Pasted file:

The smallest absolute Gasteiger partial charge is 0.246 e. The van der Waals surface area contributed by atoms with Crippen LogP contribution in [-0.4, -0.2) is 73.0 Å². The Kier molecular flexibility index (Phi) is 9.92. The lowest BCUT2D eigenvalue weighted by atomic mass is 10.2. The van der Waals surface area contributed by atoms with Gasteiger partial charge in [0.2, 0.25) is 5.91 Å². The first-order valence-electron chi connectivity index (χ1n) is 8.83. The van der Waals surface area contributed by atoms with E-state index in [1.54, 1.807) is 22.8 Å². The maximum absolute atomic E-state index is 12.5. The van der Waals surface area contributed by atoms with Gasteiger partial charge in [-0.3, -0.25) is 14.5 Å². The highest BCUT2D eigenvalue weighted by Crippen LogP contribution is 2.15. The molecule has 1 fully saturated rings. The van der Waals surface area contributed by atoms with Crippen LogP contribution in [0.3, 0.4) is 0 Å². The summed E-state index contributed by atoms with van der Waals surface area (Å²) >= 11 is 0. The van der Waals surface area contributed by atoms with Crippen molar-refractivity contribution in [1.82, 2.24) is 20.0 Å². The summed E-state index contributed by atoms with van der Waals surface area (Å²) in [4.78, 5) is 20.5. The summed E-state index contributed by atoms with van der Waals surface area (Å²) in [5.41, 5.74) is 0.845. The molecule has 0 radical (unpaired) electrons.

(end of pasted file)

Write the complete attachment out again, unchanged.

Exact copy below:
The smallest absolute Gasteiger partial charge is 0.246 e. The van der Waals surface area contributed by atoms with Crippen LogP contribution in [-0.4, -0.2) is 73.0 Å². The Kier molecular flexibility index (Phi) is 9.92. The lowest BCUT2D eigenvalue weighted by atomic mass is 10.2. The van der Waals surface area contributed by atoms with Gasteiger partial charge in [0.2, 0.25) is 5.91 Å². The first-order valence-electron chi connectivity index (χ1n) is 8.83. The van der Waals surface area contributed by atoms with E-state index in [1.54, 1.807) is 22.8 Å². The maximum absolute atomic E-state index is 12.5. The van der Waals surface area contributed by atoms with Gasteiger partial charge in [-0.3, -0.25) is 14.5 Å². The highest BCUT2D eigenvalue weighted by Crippen LogP contribution is 2.15. The molecule has 1 fully saturated rings. The van der Waals surface area contributed by atoms with Crippen LogP contribution in [0.3, 0.4) is 0 Å². The summed E-state index contributed by atoms with van der Waals surface area (Å²) >= 11 is 0. The van der Waals surface area contributed by atoms with Crippen molar-refractivity contribution in [1.82, 2.24) is 20.0 Å². The summed E-state index contributed by atoms with van der Waals surface area (Å²) in [4.78, 5) is 20.5. The summed E-state index contributed by atoms with van der Waals surface area (Å²) in [5.41, 5.74) is 0.845. The molecule has 0 radical (unpaired) electrons.